Monday, January 24, 2011
I have also shown the work of a ceramist named Gerbi Tsesarskaia. She makes all her work out of soda fired grolleg porcelain which means it can be used functionally as it is safe to eat on, or aesthetically as art.
This Thursday is our opening reception for Steve Williams, who created a show entitled "Currency" for us. For those of you who may not know, I also maintain a blog on our website where you can read more about Steve and how he created this exhibition. If you're in the area I hope you will stop by to have a little wine and cheese with me, this Thursday, January 27th at 7 o'clock.
Saturday, January 22, 2011
That said I am going to be outright critical of something I saw recently. This is the cover of the current issue of Town & Country:
This is a case in which I feel that the Editor should have applied the "only positives" rule. "What he really thinks about your plastic surgery?" "The divorce of the year" "I wish I'd married rich". WHAT!!??? Thank you T&C for underlining everything wrong with our society and putting it in bold letters on your cover. You have successfully alienated every non-gold-digging-plastic surgery boycotting-married woman in the United States. And yes, the editor in chief did lose his job this week so thankfully I wasn't the only one who felt something is very wrong with this picture.
I hate to make promises I won't keep, but one of my new year's resolutions is to write more often--and not to have any parameters. Hope you enjoy the ride....dancing through my figurative Paris.
Thursday, January 6, 2011
For a while now I’ve been trying to understand the definitions or categories of what is “art”. Or as a corollary what it means to be an “artist”. For some art forms, this description is very clear. Or I should say if one finds success, then it is very clear. A person who paints and can sell his or her works at a price on which he or she can make a living is easily defined as an artist. A musician who finds employment in a band or orchestra, likewise. But what if an artist cannot make a living with their art and so takes on other responsibilities, does that mean they are not an artist?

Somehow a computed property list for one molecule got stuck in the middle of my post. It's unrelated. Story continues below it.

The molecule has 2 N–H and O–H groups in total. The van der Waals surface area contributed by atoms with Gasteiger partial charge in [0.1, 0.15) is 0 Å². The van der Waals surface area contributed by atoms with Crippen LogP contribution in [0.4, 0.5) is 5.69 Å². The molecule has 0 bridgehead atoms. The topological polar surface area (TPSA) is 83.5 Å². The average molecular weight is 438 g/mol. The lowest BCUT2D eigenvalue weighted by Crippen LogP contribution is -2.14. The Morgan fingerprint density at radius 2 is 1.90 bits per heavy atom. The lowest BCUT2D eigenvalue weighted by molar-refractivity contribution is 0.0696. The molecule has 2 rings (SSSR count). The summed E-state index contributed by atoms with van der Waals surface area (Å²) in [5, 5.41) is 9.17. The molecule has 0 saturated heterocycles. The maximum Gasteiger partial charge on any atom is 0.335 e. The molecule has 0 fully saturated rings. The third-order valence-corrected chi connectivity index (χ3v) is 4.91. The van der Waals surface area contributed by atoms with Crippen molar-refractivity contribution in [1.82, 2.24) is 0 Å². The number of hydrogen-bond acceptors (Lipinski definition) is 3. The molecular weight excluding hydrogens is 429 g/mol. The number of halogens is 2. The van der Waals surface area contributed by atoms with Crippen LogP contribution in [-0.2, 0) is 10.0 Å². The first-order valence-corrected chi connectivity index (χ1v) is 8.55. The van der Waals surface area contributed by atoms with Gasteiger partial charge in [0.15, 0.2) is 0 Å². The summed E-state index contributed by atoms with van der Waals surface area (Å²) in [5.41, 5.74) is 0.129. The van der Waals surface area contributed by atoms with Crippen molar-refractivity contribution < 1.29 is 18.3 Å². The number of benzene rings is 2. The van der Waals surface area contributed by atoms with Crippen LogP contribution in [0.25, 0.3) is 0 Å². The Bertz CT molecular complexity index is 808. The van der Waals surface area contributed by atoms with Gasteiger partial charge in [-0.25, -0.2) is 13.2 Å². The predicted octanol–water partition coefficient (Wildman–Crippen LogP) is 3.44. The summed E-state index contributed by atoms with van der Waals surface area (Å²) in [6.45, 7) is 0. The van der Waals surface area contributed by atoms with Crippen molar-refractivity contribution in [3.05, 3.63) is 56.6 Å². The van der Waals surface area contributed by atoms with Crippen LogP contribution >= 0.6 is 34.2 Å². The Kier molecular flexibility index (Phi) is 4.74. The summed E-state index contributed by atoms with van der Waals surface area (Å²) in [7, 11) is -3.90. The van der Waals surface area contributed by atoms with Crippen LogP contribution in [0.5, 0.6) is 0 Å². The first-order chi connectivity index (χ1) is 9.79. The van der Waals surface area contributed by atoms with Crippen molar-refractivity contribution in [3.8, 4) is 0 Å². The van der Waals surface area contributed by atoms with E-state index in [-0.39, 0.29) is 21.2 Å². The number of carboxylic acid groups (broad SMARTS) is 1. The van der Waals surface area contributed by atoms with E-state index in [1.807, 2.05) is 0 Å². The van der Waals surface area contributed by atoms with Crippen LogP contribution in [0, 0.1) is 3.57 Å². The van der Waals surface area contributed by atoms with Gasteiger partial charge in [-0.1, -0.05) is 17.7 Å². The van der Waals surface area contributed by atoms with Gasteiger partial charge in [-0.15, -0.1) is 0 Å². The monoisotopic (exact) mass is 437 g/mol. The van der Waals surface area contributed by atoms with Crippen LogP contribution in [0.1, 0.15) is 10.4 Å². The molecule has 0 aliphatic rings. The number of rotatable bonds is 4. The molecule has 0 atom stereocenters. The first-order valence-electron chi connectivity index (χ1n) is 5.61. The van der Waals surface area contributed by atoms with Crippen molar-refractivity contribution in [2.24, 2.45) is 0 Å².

Or take the instance that is a bit closer to home for me. I recently had a discussion with a friend in the same situation. I trained for many years to be a dancer. As performers, dancers certainly fall in the category of performing “artists”. But then, I stopped. Or my friend, got injured. From one day to the next we weren’t dancing anymore. But does this mean that overnight, we were no longer “artists”? So then that would mean that to be an artist is not to “be” something but to “do” something. Both of us feel that we are still artists. Artists without an art form, but still artists.
My former classmate Sara Webb in Stanton Welch's "TuTu" (Houston Ballet)
Then there is the whole question of the limits of sanity. Or perhaps I should say, the praise for what has gone beyond sanity. I recently saw the film “Black Swan” and read many critiques on it both before and after. No writer fails to discuss the fact that artists are expected to push beyond what is humanly possible in the name of “art”. And that somehow that is perfection or “absolute art”. In the scene at the end of the movie when “Nina” has reached that supernatural point, her only words are “I was perfect.”
Yet, what exactly did her performance achieve?
Did the audience experience the same supernatural euphoria that she was feeling as she was spinning her way into a physical transformation?
What was the purpose of her “art”?
Why do we have such a fascination with the abnormal?
And if it’s not beyond the limits, then is it not art? Is a dancer who is not mad, less of an artist than one who is?
Is no one really crazy, just very creative? Or the reverse, are some of the things we categorize as art just something totally insane?
This was a question I pondered more than one while walking the halls of the many art shows during Art Basel week here in Miami.